Oh ok...allready done then. SQRT(RMS of amp x load)....then turn everything flat and turn your volume to 80% of the maximum. Play a 0db 1khz tone and adjust your gain until you get the voltage you calculated. Right??

xploit2
11-01-2006, 06:39 PM
Oh ok...allready done then. SQRT(RMS of amp x load)....then turn everything flat and turn your volume to 80% of the maximum. Play a 0db 1khz tone and adjust your gain until you get the voltage you calculated. Right??


yes sir!.. thats you answer. :)

the727kid
11-01-2006, 07:03 PM
I will let you know tommorow when I go from 2v in a Pioneer to the CD5000 8volt.

BlkonBlkFG
11-01-2006, 07:45 PM
that would be perfect if you could....i was actually lookin at picking up the CD8445...eclipse with 8v preout 55ohm resistance.

heyman421
11-01-2006, 07:47 PM
if you have your gains set per the gain setting manual, see how your gain settings change with the new headunit

i'd be interested to see

the727kid
11-01-2006, 07:53 PM
I'm see how it is now and then set them gains to JLs accordance numbers (prob end up bumpin them down 6v) and I'll let you know.

squeak9798
11-01-2006, 08:48 PM
I doubt that there is No difference. the difference in SOUND is very noticeable going from 2V to 5V.

Completely false.

There is no difference in sound.

squeak9798
11-01-2006, 08:48 PM
Just like it says, what kind and how much of a difference would I notice going from 2v to 5v to 8v preouts??

Assuming there is no audible noise with the 2V setup, then you will hear zero difference.

squeak9798
11-01-2006, 08:49 PM
I have "heard" that with a higher preout voltage that the amp wouldnt have to work as hard, and that I would get a stronger and cleaner signal which would make it louder. Is there any truth behind what I've "heard"?

Not true.

squeak9798
11-01-2006, 08:49 PM
when i switched from 5v to 8v preouts..my bass was noticably louder....i mean alot.

Then you didn't reset the gain correctly (if at all)

squeak9798
11-01-2006, 08:50 PM
So it is easier on your amp then, b/c then you dont have to turn your gains up as high?

The only difference would be if your amplifier had audible noise with a higher gain setting.

If it doesn't, then you will hear no difference and there is no difference in performance in your amplifier.

2kchevy06civic
11-01-2006, 08:50 PM
lol I was waiting for squeak to chime in.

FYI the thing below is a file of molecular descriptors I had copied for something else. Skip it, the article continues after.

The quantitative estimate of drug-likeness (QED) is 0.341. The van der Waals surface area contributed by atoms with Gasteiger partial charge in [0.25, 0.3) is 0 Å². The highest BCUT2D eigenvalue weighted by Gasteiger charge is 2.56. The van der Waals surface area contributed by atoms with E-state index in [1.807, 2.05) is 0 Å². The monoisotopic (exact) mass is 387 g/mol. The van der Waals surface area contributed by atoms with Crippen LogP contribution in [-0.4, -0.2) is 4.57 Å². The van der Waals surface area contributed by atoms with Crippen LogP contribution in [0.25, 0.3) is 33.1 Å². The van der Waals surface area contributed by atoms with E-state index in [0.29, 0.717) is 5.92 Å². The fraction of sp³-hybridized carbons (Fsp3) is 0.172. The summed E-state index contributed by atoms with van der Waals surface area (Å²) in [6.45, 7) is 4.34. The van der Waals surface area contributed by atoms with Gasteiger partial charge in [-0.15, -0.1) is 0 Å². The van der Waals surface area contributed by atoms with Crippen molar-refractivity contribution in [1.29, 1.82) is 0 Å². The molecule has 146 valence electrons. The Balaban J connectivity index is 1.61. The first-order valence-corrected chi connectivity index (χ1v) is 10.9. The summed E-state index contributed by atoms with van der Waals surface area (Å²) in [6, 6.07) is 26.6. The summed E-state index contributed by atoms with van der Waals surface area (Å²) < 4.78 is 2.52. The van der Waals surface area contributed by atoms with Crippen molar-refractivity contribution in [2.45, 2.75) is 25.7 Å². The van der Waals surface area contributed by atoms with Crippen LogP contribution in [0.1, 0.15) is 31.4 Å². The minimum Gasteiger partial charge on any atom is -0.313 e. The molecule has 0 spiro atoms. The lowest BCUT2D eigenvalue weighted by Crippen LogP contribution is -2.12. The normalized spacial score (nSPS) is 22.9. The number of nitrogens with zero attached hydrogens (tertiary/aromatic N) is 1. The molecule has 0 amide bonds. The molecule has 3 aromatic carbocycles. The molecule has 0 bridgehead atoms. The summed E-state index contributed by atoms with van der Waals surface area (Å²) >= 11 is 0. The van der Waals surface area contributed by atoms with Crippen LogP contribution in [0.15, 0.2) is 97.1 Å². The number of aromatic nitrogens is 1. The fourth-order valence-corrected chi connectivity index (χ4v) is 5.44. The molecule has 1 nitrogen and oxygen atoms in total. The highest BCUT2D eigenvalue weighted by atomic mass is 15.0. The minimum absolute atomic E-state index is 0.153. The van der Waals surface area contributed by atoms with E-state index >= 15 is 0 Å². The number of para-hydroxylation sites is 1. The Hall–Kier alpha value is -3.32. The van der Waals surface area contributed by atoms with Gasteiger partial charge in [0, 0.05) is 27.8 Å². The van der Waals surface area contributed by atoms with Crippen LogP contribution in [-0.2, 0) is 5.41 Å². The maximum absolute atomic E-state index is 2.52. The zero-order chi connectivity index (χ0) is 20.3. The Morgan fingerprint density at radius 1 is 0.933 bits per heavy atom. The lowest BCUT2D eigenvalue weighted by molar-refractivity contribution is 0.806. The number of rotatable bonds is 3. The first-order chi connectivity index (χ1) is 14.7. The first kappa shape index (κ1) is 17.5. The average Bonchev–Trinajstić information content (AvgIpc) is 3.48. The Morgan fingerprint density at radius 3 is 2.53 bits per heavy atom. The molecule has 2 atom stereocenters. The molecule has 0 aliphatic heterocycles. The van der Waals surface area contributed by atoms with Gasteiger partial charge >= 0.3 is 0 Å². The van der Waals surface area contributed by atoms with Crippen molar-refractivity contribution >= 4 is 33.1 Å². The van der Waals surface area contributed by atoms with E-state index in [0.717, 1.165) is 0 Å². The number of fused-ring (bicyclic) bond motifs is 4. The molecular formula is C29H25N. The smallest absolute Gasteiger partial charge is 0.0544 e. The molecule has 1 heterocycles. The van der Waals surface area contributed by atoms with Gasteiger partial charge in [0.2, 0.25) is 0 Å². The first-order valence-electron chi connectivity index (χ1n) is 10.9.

xploit2
11-01-2006, 08:53 PM
well....the727kid let us know what you find out.

squeak9798
11-01-2006, 08:54 PM
Bump to the top......what kind of difference are we looking at guys with different preout voltages?? It seems different people have different opinions, what are the facts here??

The fact is that the only potential difference is an increase in the signal to noise ratio when going with a higher preout voltage. And, therefore, if you had no audible noise with a lower voltage...going higher is going to gain you nothing.

squeak9798
11-01-2006, 08:54 PM
I think his question is "Does gain level cause the amplifier to work harder/harder on the amp/ etc"

No.

squeak9798
11-01-2006, 08:57 PM
Alpine of course has the 2v preouts...so would it be smart of me to sell that headunit and get one with a 5v or 8v preout, or should I just leave it since it sounds pretty clean to me right now?

Do NOT change simply for preout voltage.

If you want to change, change for something worthwhile...such as "because the new deck has better crossover selection, more equalizer bands, etc"


Will the sound be a lot cleaner if i was to go with an 8v preout HU ?

Not if you have no audible noise right now.


So really theres nothing wrong with low voltage preouts as long as its a clean signal? Am i following this correctly?

Yes.

Some of the most highly respected "SQ" decks don't offer voltages over 2V...some have even been as low as 1V.

squeak9798
11-01-2006, 08:57 PM
If your only reason to switch is the input voltage, then yes, stick with what you have.

:word:

squeak9798
11-01-2006, 08:58 PM
It seems that when you have a higher preout voltage that you usually can turn the HU all the way up without it clipping...hence getting more out of your speakers and amplifier. Right?

That has nothing to do with the preout voltage, but rather the design of the headunit.

squeak9798
11-01-2006, 08:59 PM
Here's my experience, take it for what it's worth.

Built a sealed Tempest running off a PG amp with 500 watts. Sounded very good in my car. Excelon HU with 4.5v pre-outs.

Put it in the GF's car and the bass was GONE. Pioneer HU with 2v pre-outs. Turned the gain up all the way, still not much bass. Also noticed the Polk coax's didn't sound very good and they're amped.

Long story short, her HU has 3 levels of loudness and I had to use the MID one to get back the missing bass and make the speakers sound full and loud.

There seems to be more to it than "just match the amp gain to the pre-out", at least in this case there was as everything sounded like crap compared to running off of my HU.

Completley different cars, completely different setups, completely different headunits.

Hence, completely invalid comparison.